Why North Dakota? Four words: The Bakken Shale Formation.

Referred to as “Kuwait on the Prairie” by The New Yorker in an April 2011 feature story and located predominately in northwest North Dakota, the shale formation possesses a vast amount of both oil and methane gas, gathered via the notorious fracking process. Recognizing the economic opportunities that the formation would present to fossil fuel corporations, the U.S. Energy Information Administration penned a report in November 2006 titled “Technology-Based Oil and Natural Gas Plays: Shale Shock! Could There Be Billions in the Bakken?”, highlighting them in some depth.

Mon, 2011-08-22 13:05Richard Littlemore
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National Science Foundation vindicates Michael Mann

Carbon steel “hockey stick” stronger than ever

The National Science Foundation (NSF) Office of the Inspector General, having conducted a thorough review and investigation into all allegations of impropriety or scientific misconduct against Penn State University Prof. Michael Mann, has dismissed all of those allegations for lack of evidence and closed the case (attached and/or here).

As reported by Joe Romm at Climate Progress, Mann has been the target of a host of allegations and attacks, many arising out of the iconic status of a graph (inset) that he created in a 1998 paper with Raymond Bradley and Malcolm Hughes, and others sourced in the emails that hackers stole in 2009 from the the Climatic Research Unit at the University of East Anglia.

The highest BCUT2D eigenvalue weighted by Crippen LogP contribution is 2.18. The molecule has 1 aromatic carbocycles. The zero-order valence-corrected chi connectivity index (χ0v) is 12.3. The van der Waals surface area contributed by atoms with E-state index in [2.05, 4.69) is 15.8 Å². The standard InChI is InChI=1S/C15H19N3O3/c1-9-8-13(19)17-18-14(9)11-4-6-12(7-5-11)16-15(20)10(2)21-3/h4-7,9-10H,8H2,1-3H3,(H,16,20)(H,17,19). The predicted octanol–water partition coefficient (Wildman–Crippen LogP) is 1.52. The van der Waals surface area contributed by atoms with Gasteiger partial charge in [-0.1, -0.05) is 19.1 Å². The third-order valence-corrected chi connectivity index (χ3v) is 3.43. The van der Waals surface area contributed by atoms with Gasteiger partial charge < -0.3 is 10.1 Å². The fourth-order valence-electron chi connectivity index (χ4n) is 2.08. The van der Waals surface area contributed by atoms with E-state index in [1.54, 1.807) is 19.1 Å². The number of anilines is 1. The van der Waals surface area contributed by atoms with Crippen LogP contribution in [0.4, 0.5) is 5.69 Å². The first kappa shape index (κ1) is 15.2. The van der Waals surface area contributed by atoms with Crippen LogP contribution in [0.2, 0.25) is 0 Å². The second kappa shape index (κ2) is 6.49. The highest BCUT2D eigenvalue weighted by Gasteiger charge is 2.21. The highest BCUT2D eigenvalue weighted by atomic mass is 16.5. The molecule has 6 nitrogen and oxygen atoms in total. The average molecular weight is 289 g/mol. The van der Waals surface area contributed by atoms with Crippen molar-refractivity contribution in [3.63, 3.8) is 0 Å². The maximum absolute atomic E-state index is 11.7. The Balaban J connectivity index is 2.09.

As the NSF now reports, none of Mann’s critics ever showed the courage or conviction of actually laying a formal complaint before Penn State, where Mann is director of the Earth System Science Center. But the allegations were so prominent in the blogosphere and in mainstream media that the university took it upon itself to conduct an investigation. The NSF then reviewed Penn State’s exculpatory findings, duplicating some parts of the investigation in greater detail.

The result? No shred of evidence exists to impugn Mann’s work.

Mon, 2011-08-22 09:10Chris Mooney
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The Republican War on Science Returns

As author of the 2005 book The Republican War on ScienceI’ve watched recent developments in the presidential race with fascination.

It is not exactly news that many candidates on the GOP side take “war on science” positions, e.g., denying that global warming is human caused, or that human evolution explains who and what we are. Climate and evolution have long been the “big two” issues in the “war,” but I would expect that many of the GOP candidates reject modern scientific knowledge on a variety of other subjects as well. (Just ask them about, say, reproductive health and contraception.)

The standard “war on science” saga has droned on—usually in the background–for years and years. But somehow, it all exploded into political consciousness last week with Texas governor Rick Perry’s attacks on the integrity of climate researchers, and his claim that his own state teaches creationism–which if true would violate a Supreme Court ruling. (Actually, this is not state policy, though I suspect much creationism is being taught in many schools in Texas, in defiance of the law of the land.)

At that point, former Utah governor and outsider GOP candidate Jon Huntsman Tweeted some simple words, which ended up nevertheless serving as a shot heard round the political world: